Mazda's new 3 is a compelling effort from the Japanese car maker. Neatly styled and well-built, it is just short of a hat-trick by a noisy and leisurely motor. We share more in this review.
In the past, Japanese models in the mid-range segment (eg. Toyota Corolla, Honda Civic, Mazda 323) would sell a lot better than its continental competitors. But in this day and age of high COEs, customers are expected to fork out a lot more for a car. And with European brands like Volkswagen offering well-specced models like the Jetta and Golf, the tables have turned.
In essence, the Mazda 3 is the latest incarnation of Mazda's famed mid-sized sedan, previously known as the 323. Branded as the Axela elsewhere, the 3 is in it's third generation and is also the third model in the Mazda lineup to built with the company's SkyActiv technology.
Take a quick look at the new Mazda 3 from the outside and you won't be blamed for mistaking it for the new Mazda 6. The styling and curves are almost identical, albeit in smaller proportions. The new car is 40mm broader and 20mm lower than the model it replaces. All this results in a really modern and good looking car, whether in hatchback or sedan form. Every detail, from the grille lines that incorporate with the headlamps, and the contoured fenders which cut a wide-body stance, has been well thought out. Kudos to the 'KODO' design team.
It gets better inside. Already impressive when the first Mazda 3 was launched here in 2004, the new model takes things to a whole new level. Well-built with a sophisticated design, the new 3's interior is only let down by the flat black colour combination. We would have preferred a mix of some lighter tones, perhaps a splash of beige or light grey to give it a fresher look. But no, all we got was black, black and more black. That said, the aluminum inserts and red stitching do help to liven things up a bit.
Across the interior cabin, good quality plastics and soft touch materials are used. Accompanied with a contemporary design, the Mazda 3 is a nice car to pilot from the inside. We mentioned earlier that the car is very well-equipped, here are some facts to prove that. Remember BMW's iDrive? The 3 has a similar Commander Control knob that operates the MZD Connect touchscreen system and 7.0-inch TFT LCD multimedia system. The system also incorporates a full audio entertainment, GPS navigation and a reverse camera. Our test car in Deluxe trim even had an Active Driving Display (Mazda speak for head-up display) and an electric sunroof.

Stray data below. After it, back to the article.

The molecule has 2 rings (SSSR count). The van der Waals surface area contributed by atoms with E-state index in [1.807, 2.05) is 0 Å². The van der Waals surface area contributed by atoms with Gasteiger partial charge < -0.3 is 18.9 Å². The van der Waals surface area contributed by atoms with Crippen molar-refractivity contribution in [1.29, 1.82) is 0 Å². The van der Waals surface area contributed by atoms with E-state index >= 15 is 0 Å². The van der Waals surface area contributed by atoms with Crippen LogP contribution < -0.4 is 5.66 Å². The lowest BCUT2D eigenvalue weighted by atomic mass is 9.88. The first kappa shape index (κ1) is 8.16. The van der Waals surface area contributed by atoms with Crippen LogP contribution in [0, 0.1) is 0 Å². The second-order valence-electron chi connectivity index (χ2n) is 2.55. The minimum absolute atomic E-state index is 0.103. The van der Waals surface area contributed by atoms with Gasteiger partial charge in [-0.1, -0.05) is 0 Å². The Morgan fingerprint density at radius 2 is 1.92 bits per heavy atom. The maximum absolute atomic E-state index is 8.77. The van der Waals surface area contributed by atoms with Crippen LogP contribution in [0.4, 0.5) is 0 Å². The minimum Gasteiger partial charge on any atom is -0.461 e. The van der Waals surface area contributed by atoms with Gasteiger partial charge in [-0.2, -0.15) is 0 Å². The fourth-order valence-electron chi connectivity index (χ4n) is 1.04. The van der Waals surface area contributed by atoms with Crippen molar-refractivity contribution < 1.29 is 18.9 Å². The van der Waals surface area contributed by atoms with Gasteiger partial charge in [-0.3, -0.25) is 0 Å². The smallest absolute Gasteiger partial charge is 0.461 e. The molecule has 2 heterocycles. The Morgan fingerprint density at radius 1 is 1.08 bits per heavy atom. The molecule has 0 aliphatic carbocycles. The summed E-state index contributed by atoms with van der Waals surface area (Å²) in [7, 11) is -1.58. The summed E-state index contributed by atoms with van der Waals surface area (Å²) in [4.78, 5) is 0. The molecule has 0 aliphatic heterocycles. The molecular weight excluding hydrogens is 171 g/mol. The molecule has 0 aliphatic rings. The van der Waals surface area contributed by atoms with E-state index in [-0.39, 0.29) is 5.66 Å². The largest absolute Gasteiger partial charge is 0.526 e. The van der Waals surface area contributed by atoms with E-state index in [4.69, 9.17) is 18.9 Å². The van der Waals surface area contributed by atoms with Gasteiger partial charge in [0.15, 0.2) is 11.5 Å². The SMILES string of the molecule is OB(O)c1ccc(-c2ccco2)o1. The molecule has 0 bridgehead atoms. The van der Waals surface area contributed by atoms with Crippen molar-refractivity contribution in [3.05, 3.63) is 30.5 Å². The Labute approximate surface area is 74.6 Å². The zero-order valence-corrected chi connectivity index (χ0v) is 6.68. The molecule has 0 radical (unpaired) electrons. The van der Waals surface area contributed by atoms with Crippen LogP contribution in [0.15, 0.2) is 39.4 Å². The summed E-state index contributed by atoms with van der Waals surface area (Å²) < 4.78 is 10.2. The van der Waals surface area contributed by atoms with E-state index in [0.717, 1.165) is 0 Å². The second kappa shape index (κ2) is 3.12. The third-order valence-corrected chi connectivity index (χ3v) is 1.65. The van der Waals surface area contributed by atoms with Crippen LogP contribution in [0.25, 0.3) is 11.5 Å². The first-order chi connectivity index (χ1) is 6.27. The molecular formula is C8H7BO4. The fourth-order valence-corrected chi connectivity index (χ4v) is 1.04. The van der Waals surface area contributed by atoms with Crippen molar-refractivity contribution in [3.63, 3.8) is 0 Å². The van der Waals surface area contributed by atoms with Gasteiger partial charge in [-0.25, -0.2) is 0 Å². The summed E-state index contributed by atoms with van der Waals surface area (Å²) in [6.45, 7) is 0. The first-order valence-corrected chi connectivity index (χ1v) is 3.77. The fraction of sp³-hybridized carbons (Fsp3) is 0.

So far, it looks like the Mazda 3 has got its competitors licked. Great design, solid equipment and a very sound build. But how does it drive?
Off the line, the 1.5-litre SkyActiv-G unit with 118 bhp and 150 Nm feels strained when pushed. Keep the accelerator down and it will build up adequate amounts of speed (as the Active Driving Display will readily tell you), but it won't be subtle about it. Engine noise is quite loud and is made more apparent by the 6-speed SkyActiv Drive gearbox - it's so seamless it almost feels like a CVT 'box. When mated to the engine, it results in a steady, monotonous engine drone. But the gearbox is indeed silky smooth, and it's rather quick to shift down too, enabling the car to cope with most of the driver's inputs. Be it overtaking or twisty road maneuvers, the 3 is happy to oblige (albeit with a bit of a din).
The 3 is a capable car in the corners too, thanks to more SkyActiv tech that Mazda engineers have invested into making the car more 'Jinba Ittai' (horse and rider as one). The tyres though, protest quite early when asked to perform round a tight corner. But the car does not waver and keeps to the given line with slight hints of understeer (especially if too much juice is given). Most owners won't drive the 3 the way we do, so the sharp steering and taut body control might go unnoticed, but not by us. The 3 is a very good drive, but we can't help but wish it had a creamier, more potent engine.
Throw in the i-Stop (start/stop) system and the i-Eloop regenerative braking system, and what you have is a mid-range sedan that is pretty much packed with everything a modern car should have. Why Mazda has chosen to fit a rather feeble engine is obvious. New COE categorization rules have caused great cars to be fitted with inappropriate engines. What we wouldn't give to try the 2.2 diesel with 380 Nm! Now that would be a hard car to beat on any level.